Publish (your data) or (let the data) perish! Why not publish your data too?
Jelte M. Wicherts, Marjan Bakker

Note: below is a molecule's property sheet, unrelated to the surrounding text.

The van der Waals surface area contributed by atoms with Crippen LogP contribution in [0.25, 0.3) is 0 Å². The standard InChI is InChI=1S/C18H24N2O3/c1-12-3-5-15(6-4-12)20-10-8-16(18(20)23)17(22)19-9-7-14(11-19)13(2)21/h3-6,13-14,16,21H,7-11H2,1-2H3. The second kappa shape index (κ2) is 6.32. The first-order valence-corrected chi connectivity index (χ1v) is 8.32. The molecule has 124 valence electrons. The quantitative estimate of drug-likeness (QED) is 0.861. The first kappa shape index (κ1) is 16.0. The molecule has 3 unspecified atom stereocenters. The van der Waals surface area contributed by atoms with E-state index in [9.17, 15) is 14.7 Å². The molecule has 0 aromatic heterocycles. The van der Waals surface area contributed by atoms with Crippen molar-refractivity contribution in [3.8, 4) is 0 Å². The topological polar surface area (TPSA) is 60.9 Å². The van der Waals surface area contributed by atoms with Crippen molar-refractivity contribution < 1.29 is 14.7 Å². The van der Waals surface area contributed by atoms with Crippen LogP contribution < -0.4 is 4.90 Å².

The authors argue that upon publication of a paper, the data should be made available through online archives or repositories. Reasons for not sharing data are discussed and contrasted with advantages of sharing, which include abiding by the scientific principle of openness, keeping the data for posterity, increasing one’s impact, facilitation of secondary analyses and collaborations, prevention and correction of errors, and meeting funding agencies’ increasingly stringent stipulations concerning the dissemination of data. Practicing what they preach, the authors include data as an online appendix to this editorial. These data are from a cohort of psychology freshmen who completed Raven’s Advanced Progressive Matrices, tests of Numerical Ability, Number Series, Hidden Figures, Vocabulary, Verbal Analogies, and Logical Reasoning, two Big Five personality in- ventories, and scales for social desirability and impression management. Student’s sex and grade point average (GPA) are also included. Data could be used to study predictive validity of cognitive ability tests, Extraversion, Neuroticism, Conscientiousness, Openness to Experience, Agreeableness, and the general factor of personality, as well as sex differences, differential prediction, and relations between personality and intelligence.